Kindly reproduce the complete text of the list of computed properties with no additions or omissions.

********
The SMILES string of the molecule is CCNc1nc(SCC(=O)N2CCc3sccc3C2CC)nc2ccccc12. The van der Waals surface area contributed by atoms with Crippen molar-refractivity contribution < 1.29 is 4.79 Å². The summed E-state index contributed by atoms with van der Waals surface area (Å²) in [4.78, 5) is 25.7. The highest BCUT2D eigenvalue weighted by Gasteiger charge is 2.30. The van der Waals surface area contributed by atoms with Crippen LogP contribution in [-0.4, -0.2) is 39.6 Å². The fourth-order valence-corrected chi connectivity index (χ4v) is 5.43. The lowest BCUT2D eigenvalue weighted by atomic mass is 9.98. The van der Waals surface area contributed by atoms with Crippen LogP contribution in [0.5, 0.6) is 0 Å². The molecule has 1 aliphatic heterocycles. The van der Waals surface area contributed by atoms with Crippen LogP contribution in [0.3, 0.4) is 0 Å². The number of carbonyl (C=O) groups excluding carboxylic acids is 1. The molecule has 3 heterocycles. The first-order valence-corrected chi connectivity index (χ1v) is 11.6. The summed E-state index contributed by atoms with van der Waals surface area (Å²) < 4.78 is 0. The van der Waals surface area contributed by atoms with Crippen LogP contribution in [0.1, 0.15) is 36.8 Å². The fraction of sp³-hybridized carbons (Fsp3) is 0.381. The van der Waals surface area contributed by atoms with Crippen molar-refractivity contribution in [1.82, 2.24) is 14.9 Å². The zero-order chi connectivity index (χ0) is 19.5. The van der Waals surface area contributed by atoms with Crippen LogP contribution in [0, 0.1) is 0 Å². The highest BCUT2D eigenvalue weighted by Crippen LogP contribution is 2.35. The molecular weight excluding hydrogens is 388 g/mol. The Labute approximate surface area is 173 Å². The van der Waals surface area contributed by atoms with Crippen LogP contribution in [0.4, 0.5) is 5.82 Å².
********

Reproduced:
The SMILES string of the molecule is CCNc1nc(SCC(=O)N2CCc3sccc3C2CC)nc2ccccc12. The van der Waals surface area contributed by atoms with Crippen molar-refractivity contribution < 1.29 is 4.79 Å². The summed E-state index contributed by atoms with van der Waals surface area (Å²) in [4.78, 5) is 25.7. The highest BCUT2D eigenvalue weighted by Gasteiger charge is 2.30. The van der Waals surface area contributed by atoms with Crippen LogP contribution in [-0.4, -0.2) is 39.6 Å². The fourth-order valence-corrected chi connectivity index (χ4v) is 5.43. The lowest BCUT2D eigenvalue weighted by atomic mass is 9.98. The van der Waals surface area contributed by atoms with Crippen LogP contribution in [0.5, 0.6) is 0 Å². The molecule has 1 aliphatic heterocycles. The van der Waals surface area contributed by atoms with Crippen LogP contribution in [0.3, 0.4) is 0 Å². The number of carbonyl (C=O) groups excluding carboxylic acids is 1. The molecule has 3 heterocycles. The first-order valence-corrected chi connectivity index (χ1v) is 11.6. The summed E-state index contributed by atoms with van der Waals surface area (Å²) < 4.78 is 0. The van der Waals surface area contributed by atoms with Crippen LogP contribution in [0.1, 0.15) is 36.8 Å². The fraction of sp³-hybridized carbons (Fsp3) is 0.381. The van der Waals surface area contributed by atoms with Crippen molar-refractivity contribution in [1.82, 2.24) is 14.9 Å². The zero-order chi connectivity index (χ0) is 19.5. The van der Waals surface area contributed by atoms with Crippen LogP contribution in [0, 0.1) is 0 Å². The highest BCUT2D eigenvalue weighted by Crippen LogP contribution is 2.35. The molecular weight excluding hydrogens is 388 g/mol. The Labute approximate surface area is 173 Å². The van der Waals surface area contributed by atoms with Crippen LogP contribution in [0.4, 0.5) is 5.82 Å².